NOV 19, 2015 10:00 AM PST

Congress Gives the Green Light for Space Mining

WRITTEN BY: Anthony Bouchard

After a very valuable asteroid passed by the Earth this July, carrying with it several tons of platinum worth an estimated $5.4 trillion, space companies wept as they saw it fly away with having not even tried to take advantage of the moment to mine it for its valuable resources.
 
This could all change in the future, however.
 

Space mining could be the next big thing of the future.


Congress has made it legal for American space companies to mine spatial objects without any kind of regulation for at least the next 8 years, which means that if a company is willing to put forth the money to send a full-equipped rocket to a spatial body to mine it for its valuable resources, what they bring back to Earth in the next 8 years will be free of regulations.
 
Dubbed the US Commercial Space Launch Competitiveness Act, the new measures make it possible for a commercial entity to claim and keep anything mined from outer space, as long as it’s not organic. Organic materials are off-limits, because the U.S. government would want strict research performed on any type of life-supporting spatial bodies before anyone else got there to taint the evidence.
 
With all of the valuable space rocks just floating above our heads, it seems stupid not to harvest them. Our Earth is only capable of providing so much of these valuable resources to us and some day these resources will run out, so bringing them in from space would eliminate the problem of not having enough of these resources.
 
On the other hand, it would also just make rich companies richer. How does that really benefit the general population? – Well that’s a touchy subject, but at least it means more precious metals for the resources that we consume often here on Earth, such as gold and platinum for electronics or catalytic converters, etc.
 
With the new laws moving in, will companies take advantage of the opportunity to get rich?
 
Well it all depends on whether or not the resources are worth it. A lot of research and development will have to go into making equipment capable of mining space rocks, and then all the money necessary for permits to launch rockets into space, manpower to manage this equipment, and then the time required to get it back to Earth, means some pricy business for any entrepreneurs interested in space mining. These prices may hold companies back since it's really risky business.
 
One thing to keep in mind is that, say for instance, a ton of companies from other countries started racing to spatial bodies to make some bank; how would we regulate which spatial bodies belonged to whom, and who’s to say there wouldn’t be some form of fighting over territory?
 
There are a lot of premature things to consider before anyone could make any moves since it involves money, and it may take more than the non-regulated 8 years to get there.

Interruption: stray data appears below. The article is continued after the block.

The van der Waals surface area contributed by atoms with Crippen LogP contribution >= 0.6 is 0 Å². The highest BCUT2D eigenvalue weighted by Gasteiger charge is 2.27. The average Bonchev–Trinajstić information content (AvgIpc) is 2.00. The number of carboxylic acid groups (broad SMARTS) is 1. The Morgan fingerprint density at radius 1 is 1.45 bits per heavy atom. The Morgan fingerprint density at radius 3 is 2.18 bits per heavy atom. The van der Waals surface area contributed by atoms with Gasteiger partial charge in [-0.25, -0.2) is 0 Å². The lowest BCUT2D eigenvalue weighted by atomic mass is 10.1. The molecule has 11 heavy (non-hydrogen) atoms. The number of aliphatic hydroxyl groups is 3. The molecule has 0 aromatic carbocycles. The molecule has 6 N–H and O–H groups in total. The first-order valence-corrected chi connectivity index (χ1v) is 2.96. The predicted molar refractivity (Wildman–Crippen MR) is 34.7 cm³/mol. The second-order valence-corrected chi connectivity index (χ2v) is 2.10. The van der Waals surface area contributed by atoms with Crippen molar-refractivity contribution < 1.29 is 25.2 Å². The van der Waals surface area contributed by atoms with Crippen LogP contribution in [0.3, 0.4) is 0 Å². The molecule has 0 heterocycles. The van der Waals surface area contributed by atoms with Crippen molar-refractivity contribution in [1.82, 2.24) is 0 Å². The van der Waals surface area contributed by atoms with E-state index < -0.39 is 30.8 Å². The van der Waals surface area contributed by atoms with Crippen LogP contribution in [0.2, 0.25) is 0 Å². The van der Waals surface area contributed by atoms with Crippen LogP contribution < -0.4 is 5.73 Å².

Source: Wired

About the Author
  • Fascinated by scientific discoveries and media, Anthony found his way here at LabRoots, where he would be able to dabble in the two. Anthony is a technology junkie that has vast experience in computer systems and automobile mechanics, as opposite as those sound.
You May Also Like
DEC 15, 2019
Space & Astronomy
DEC 15, 2019
SpaceX's Starhopper Prototype Makes First Untethered Flight
SpaceX made significant progress on its deep-space Starhopper starship project last week after a prototype of the spacecraft’s rocket conducted its f...
DEC 15, 2019
Space & Astronomy
DEC 15, 2019
Watch SpaceX Launch a Used Falcon 9 for the Third and Final Time
SpaceX launched one of its tried and true Falcon 9 rockets on Tuesday in a mission that the commercial space company dubbed AMOS-17. The rocket’s nin...
DEC 15, 2019
Plants & Animals
DEC 15, 2019
Can We Grow Plants on Mars?
If we were ever to send humans to Mars for a long-term or permanent visit, then it’d be essential that we develop some sort of renewable food source....
DEC 15, 2019
Space & Astronomy
DEC 15, 2019
India's Chandrayaan-2 Lunar Mission Has Gone Terribly Wrong
The Indian Space Research Organization (ISRO) launched a particularly important mission dubbed Chandrayaan-2 on July 22nd. Its long-term goal was to study...
DEC 15, 2019
Space & Astronomy
DEC 15, 2019
How the Rosetta Mission Augmented Our Understanding of Comets
The European Space Agency (ESA) launched its Rosetta mission in 2004 to study the particularly captivating comet 67P, and after a ten-year journey, the mis...
DEC 15, 2019
Space & Astronomy
DEC 15, 2019
Mars 2020 Rover Carries Full Weight on Wheels for First Time
NASA has been working on an advanced successor to the Martian Curiosity rover for quite some time. Dubbed the Mars 2020 rover, the upgraded SUV-sized auton...
Loading Comments...